Going into a critical 10-game stretch of the season, where nine out of the 10 teams they will face would make the playoffs if the season ended today, the Golden State Warriors fell flat against a team that has proved to be a terrible matchup for a Warriors team that looked undersized and outmuscled.
Klay Thompson and Stephen Curry did an admirable job of keeping the Dubs in the game, scoring 20 and 24 points respectively. As the game went on, both seemed to have a sense that if Golden State was going to win, they would have to be the ones to lead the charge.
With that in mind, David Lee simply did not have it tonight. Against what Jim Barnett called the best front court in the NBA before tip-off, Lee never got into a rhythm on offense, looking hesitant and obviously flustered by the size of Marc Gasol and Zach Randolph. While it would’ve been out of character for him to have a tangible impact on the defensive side of the ball, the skills that have garnered Lee considerable attention as an All-Star candidate so far this season were nowhere to be found tonight, and that meant that the Warriors were going to have to make up that difference somewhere.
This is the problem that Mark Jackson will continue to face as the Warriors face playoff-caliber opponents with skilled big men. Where do you turn when the opposition nullifies one of your team’s biggest assets?
You’d hope in games like these that you would get a little more out of Carl Landry, who had a promising 10 points in the first half, but was only able to score three more the rest of the way. Jarrett Jack is another player who can come off the bench and score, but Jackson often likes to use him as a facilitator in his second most-used lineup of Jack, Curry, Thompson, Lee and Landry. Eventually Harrison Barnes may be the player who is called upon to fill that void, but he still has a ways to go in becoming an assertive offensive player that really impacts the game in that sense.
You can be certain that Festus Ezeli and Andris Biedrins won’t be lighting up the stat sheet anytime soon, but it was apparent that Jackson did not want to compromise his team’s chances of winning what was turning into a dogfight by going with a small, offensive-oriented lineup. Thus, Ezeli ends up logging 25 minutes, Biedrins comes in off the bench instead of Draymond Green, and you find yourself wondering what this game would have looked like if Bogut had been on the court.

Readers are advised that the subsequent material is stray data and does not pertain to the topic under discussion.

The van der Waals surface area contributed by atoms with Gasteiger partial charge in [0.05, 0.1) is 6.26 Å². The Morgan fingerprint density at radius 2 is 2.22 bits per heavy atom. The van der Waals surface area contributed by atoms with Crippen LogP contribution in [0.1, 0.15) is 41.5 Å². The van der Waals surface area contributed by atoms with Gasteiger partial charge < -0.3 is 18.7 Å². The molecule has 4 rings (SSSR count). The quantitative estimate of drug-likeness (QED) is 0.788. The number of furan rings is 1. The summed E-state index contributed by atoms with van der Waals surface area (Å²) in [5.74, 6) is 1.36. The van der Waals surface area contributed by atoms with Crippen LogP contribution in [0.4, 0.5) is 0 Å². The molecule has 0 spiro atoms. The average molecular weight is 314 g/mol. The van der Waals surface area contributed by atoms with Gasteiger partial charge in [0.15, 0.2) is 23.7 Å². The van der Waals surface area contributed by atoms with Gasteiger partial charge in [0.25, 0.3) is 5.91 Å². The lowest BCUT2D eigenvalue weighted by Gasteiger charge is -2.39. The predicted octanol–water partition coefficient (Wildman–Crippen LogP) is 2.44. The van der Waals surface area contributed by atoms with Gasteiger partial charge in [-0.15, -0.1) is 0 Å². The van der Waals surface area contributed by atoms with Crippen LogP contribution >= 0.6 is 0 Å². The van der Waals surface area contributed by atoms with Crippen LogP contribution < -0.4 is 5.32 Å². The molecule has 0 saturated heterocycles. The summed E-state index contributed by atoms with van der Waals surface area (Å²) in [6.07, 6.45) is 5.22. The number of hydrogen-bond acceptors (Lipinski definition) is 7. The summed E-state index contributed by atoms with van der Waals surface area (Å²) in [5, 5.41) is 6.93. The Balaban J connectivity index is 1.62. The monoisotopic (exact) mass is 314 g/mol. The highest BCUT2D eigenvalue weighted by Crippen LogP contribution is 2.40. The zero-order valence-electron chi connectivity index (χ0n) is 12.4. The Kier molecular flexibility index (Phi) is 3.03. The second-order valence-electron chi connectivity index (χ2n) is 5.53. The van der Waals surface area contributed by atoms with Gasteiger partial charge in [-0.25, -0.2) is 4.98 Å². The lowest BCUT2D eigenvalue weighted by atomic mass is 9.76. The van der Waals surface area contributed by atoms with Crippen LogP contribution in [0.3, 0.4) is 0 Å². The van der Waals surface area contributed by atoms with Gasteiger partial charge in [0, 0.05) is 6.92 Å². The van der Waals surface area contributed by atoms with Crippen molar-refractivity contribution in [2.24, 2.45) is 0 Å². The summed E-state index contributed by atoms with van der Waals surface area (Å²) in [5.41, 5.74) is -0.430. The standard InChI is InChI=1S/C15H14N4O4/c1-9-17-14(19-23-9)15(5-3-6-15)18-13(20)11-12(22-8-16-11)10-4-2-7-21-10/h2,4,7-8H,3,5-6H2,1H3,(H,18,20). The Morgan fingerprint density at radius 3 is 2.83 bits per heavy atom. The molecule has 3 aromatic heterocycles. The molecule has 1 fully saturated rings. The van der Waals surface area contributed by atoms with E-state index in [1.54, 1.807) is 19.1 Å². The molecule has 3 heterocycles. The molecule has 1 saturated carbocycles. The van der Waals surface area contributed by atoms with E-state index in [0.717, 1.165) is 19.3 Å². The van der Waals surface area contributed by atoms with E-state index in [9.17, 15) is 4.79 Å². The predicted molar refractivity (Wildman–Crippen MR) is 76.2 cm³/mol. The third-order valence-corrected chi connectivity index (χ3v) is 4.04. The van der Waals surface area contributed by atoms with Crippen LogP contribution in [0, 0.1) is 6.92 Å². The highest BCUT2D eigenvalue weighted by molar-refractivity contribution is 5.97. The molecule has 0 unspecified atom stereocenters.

In tonight’s case, the back court kept the Warriors in the game, but if there is a criticism to make, it’s that Curry needed to go one of two ways: either take over the game from a scoring standpoint, or become the set-up man for Thompson, and to a lesser extent Lee and Landry. Now that’s much more difficult for him to do than it is for me to write considering how good Memphis is at making teams uncomfortable on defense, but if Stephen Curry is being aggressive and looking to score, and he ends up catching fire down the final stretch of the fourth quarter, maybe Golden State pulls this one out.
But hey, let’s not get all gloom-and-doom here. The Warriors really had no business being in this game, yet they fought back in the third quarter to cut Memphis’ lead to one off of a circus shot by Jarrett Jack, and for a minute it had the feeling of one of those “win ugly” games that you know Mark Jackson takes a ton of pride in.
Against a team that ranks first overall in opponent PPG and at or near the top in most advanced defensive metrics, the Warriors hung tough and had a chance to win after allowing Memphis to shoot 54% in the first half, and that’s a testament to the coaching staff and Jackson’s ability to motivate his team to play hard every night.
Overall you have to tip your hat to Golden State’s effort, but they’re going to have to do better than this if they want to come out on the other side of this 10-game gauntlet in a favorable position to make the playoffs.